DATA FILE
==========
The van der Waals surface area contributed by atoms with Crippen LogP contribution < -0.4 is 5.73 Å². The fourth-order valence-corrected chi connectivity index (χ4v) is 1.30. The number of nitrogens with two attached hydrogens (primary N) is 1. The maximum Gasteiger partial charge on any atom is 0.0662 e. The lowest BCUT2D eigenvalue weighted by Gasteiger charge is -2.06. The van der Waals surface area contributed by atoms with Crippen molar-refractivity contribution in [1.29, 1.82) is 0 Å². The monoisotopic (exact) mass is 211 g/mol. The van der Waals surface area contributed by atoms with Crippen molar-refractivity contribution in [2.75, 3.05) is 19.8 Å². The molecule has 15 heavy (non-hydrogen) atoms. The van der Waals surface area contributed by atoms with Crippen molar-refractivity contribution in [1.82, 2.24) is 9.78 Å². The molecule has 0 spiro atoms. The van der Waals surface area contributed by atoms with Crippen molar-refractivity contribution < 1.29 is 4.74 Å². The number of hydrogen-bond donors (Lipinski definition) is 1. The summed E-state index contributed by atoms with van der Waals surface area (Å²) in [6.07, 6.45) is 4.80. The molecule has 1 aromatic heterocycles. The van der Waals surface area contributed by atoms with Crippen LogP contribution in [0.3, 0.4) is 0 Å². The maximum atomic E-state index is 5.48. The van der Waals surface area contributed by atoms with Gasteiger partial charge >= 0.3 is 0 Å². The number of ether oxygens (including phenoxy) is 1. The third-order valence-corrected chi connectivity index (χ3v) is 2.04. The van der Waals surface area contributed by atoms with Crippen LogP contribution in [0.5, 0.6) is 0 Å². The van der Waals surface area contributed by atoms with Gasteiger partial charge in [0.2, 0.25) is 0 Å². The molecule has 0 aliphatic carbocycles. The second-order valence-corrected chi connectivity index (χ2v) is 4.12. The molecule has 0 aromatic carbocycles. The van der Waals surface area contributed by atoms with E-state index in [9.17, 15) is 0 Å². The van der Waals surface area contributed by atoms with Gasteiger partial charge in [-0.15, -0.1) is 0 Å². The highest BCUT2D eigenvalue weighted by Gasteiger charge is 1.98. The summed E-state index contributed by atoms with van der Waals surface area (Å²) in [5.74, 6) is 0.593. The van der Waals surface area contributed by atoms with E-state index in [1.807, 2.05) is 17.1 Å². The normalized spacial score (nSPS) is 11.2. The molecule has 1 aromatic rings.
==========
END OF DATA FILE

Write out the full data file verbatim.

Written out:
The van der Waals surface area contributed by atoms with Crippen LogP contribution < -0.4 is 5.73 Å². The fourth-order valence-corrected chi connectivity index (χ4v) is 1.30. The number of nitrogens with two attached hydrogens (primary N) is 1. The maximum Gasteiger partial charge on any atom is 0.0662 e. The lowest BCUT2D eigenvalue weighted by Gasteiger charge is -2.06. The van der Waals surface area contributed by atoms with Crippen molar-refractivity contribution in [1.29, 1.82) is 0 Å². The monoisotopic (exact) mass is 211 g/mol. The van der Waals surface area contributed by atoms with Crippen molar-refractivity contribution in [2.75, 3.05) is 19.8 Å². The molecule has 15 heavy (non-hydrogen) atoms. The van der Waals surface area contributed by atoms with Crippen molar-refractivity contribution in [1.82, 2.24) is 9.78 Å². The molecule has 0 spiro atoms. The van der Waals surface area contributed by atoms with Crippen molar-refractivity contribution < 1.29 is 4.74 Å². The number of hydrogen-bond donors (Lipinski definition) is 1. The summed E-state index contributed by atoms with van der Waals surface area (Å²) in [6.07, 6.45) is 4.80. The molecule has 1 aromatic heterocycles. The van der Waals surface area contributed by atoms with Crippen LogP contribution in [0.3, 0.4) is 0 Å². The maximum atomic E-state index is 5.48. The van der Waals surface area contributed by atoms with Gasteiger partial charge >= 0.3 is 0 Å². The number of ether oxygens (including phenoxy) is 1. The third-order valence-corrected chi connectivity index (χ3v) is 2.04. The van der Waals surface area contributed by atoms with Crippen LogP contribution in [0.5, 0.6) is 0 Å². The van der Waals surface area contributed by atoms with Gasteiger partial charge in [0.2, 0.25) is 0 Å². The molecule has 0 aliphatic carbocycles. The second-order valence-corrected chi connectivity index (χ2v) is 4.12. The molecule has 0 aromatic carbocycles. The van der Waals surface area contributed by atoms with E-state index in [9.17, 15) is 0 Å². The van der Waals surface area contributed by atoms with Gasteiger partial charge in [-0.15, -0.1) is 0 Å². The highest BCUT2D eigenvalue weighted by Gasteiger charge is 1.98. The summed E-state index contributed by atoms with van der Waals surface area (Å²) in [5.74, 6) is 0.593. The van der Waals surface area contributed by atoms with E-state index in [1.807, 2.05) is 17.1 Å². The normalized spacial score (nSPS) is 11.2. The molecule has 1 aromatic rings.